How could I not post this story from the Sun-Sentinel?
NEW YORK – A lawyer who barked like a dog at a witness during a deposition has been fined $8,500 for misconduct and harassment of opponents.
The lawyer, David Fink, made false statements, failed to comply with court orders and engaged in frivolous conduct during a breach of contract suit over home furnishing designs, Manhattan state Supreme Court Justice Charles Ramos said.
Fink’s client Carl Levine represents designers of home furnishings to manufacturers and other licensees. He sued a married couple, Laurette Angsten and Kit Kittle, alleging they did not pay him money they owed for marketing their products.
During a deposition in which Kittle was giving sworn statements on Jan. 16, 2002, he referred to letters he had received from Fink. He called them threatening, “mad dog lawyer” letters, according to Kittle’s lawyer, Samuel Friedman.
At the continuation of the deposition the next day, Friedman said, Fink started barking like a dog when Kittle was asked about the letters by Donald Creadore, the lawyer who had taken over Levine’s case from Fink.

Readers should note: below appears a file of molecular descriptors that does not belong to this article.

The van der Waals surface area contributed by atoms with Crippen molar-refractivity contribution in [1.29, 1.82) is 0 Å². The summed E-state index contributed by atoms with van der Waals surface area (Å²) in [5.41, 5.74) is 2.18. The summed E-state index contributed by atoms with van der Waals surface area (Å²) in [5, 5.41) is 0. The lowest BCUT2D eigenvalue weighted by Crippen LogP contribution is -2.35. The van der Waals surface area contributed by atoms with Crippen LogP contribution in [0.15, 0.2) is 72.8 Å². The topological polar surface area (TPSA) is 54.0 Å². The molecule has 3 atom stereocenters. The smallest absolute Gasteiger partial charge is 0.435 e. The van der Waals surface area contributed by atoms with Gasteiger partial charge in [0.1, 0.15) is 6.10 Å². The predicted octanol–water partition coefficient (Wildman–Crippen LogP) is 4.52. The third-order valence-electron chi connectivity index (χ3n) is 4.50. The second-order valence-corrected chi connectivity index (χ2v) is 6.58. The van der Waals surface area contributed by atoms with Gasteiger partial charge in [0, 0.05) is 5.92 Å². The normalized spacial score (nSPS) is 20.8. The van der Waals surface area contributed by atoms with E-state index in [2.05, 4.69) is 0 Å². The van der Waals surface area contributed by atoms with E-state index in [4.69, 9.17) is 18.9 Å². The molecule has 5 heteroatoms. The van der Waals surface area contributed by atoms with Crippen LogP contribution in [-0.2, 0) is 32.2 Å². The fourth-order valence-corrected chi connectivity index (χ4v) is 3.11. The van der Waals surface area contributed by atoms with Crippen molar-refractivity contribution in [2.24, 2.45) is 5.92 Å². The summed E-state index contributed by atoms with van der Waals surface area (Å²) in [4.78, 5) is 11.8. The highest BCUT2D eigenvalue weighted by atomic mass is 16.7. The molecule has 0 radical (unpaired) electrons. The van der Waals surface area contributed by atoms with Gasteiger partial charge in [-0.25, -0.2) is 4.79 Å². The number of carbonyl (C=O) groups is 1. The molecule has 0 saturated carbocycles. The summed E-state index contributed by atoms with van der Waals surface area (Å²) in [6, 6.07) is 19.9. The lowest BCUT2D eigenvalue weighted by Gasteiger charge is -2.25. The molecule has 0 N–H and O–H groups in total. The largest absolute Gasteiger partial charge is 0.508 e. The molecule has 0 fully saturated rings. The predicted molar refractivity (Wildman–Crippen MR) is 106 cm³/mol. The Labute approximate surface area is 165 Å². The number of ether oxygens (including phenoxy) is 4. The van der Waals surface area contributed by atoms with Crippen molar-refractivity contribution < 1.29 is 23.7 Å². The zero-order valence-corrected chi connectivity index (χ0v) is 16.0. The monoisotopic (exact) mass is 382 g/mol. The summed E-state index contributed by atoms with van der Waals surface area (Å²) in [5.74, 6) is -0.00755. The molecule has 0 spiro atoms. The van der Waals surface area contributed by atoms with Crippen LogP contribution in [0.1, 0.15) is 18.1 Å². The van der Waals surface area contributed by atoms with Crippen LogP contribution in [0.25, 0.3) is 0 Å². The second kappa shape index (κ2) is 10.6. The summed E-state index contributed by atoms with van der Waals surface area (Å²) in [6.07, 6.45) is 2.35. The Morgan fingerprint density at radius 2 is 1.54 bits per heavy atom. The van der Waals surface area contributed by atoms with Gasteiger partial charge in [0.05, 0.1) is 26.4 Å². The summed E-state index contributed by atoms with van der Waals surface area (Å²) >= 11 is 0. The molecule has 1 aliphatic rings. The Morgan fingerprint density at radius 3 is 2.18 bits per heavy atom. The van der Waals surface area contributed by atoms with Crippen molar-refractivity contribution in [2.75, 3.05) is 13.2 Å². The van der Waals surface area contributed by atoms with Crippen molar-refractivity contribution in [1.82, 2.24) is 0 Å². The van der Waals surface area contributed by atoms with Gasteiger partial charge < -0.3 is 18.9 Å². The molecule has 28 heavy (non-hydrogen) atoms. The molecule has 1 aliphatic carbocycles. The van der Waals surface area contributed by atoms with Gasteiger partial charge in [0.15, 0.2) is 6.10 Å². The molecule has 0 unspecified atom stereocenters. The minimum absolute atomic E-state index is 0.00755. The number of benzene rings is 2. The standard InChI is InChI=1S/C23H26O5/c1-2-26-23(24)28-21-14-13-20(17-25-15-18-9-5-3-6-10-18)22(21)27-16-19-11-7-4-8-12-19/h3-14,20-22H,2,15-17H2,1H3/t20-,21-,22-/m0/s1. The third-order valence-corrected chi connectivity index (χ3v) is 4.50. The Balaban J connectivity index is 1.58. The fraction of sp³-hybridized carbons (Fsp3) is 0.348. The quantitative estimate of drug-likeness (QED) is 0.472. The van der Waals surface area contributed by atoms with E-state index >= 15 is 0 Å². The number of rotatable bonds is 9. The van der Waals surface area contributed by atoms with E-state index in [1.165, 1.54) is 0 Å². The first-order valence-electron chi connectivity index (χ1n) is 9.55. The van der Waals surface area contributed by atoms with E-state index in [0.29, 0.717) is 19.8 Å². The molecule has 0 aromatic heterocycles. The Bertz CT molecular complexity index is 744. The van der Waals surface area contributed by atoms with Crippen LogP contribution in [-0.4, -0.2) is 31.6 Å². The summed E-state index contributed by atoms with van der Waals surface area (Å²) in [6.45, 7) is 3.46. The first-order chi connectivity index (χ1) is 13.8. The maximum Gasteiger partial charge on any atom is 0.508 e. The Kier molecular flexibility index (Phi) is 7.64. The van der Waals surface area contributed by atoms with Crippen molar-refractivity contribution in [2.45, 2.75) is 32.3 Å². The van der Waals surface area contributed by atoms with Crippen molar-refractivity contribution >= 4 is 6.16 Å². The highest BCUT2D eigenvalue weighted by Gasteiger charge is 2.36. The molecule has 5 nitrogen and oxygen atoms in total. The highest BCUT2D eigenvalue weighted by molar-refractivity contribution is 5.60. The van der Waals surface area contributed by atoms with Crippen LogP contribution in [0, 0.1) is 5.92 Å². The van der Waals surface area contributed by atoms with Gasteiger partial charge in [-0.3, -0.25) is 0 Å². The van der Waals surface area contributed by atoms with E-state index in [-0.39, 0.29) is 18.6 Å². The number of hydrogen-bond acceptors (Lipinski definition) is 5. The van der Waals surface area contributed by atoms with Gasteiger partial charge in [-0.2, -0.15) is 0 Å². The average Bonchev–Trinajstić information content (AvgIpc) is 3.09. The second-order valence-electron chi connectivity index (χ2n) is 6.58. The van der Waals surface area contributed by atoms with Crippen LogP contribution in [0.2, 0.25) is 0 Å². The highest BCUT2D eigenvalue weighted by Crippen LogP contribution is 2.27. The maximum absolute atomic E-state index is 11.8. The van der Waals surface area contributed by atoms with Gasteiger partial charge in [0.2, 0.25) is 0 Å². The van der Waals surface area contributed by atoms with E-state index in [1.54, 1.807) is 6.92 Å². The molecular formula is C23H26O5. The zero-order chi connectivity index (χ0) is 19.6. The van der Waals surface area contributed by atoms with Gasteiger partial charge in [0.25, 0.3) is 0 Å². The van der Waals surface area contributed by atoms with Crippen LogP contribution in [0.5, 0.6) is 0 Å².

Friedman said Fink “behaved in a very mocking manner, making the witness feel intimidated, speaking over other people and making it difficult for the court reporter to record much of anything.”
Friedman complained to Ramos about Fink’s behavior.
“Mr. Fink was barking up the wrong tree,” the lawyer quipped as he recalled the deposition. “I don’t know what motivated him to bark.”
After having a special referee review Fink’s behavior, Ramos followed the recommendations and fined Fink, according to the judge’s 54-page decision, which was published Thursday. The lawyer had already been assessed another $1,400 for previous misconduct in the case.
The special referee also recommended that Ramos report Fink to the disciplinary committee that monitors lawyers’ conduct. Ramos’ decision did not reveal whether he reported Fink, and Friedman said he did not know whether the judge had done so.
Fink did not return calls for comment. Creadore said he had no comment.
Meanwhile, the judge ruled against Levine in the underlying case, saying he was not entitled to royalties or commissions from Kittle and Angsten.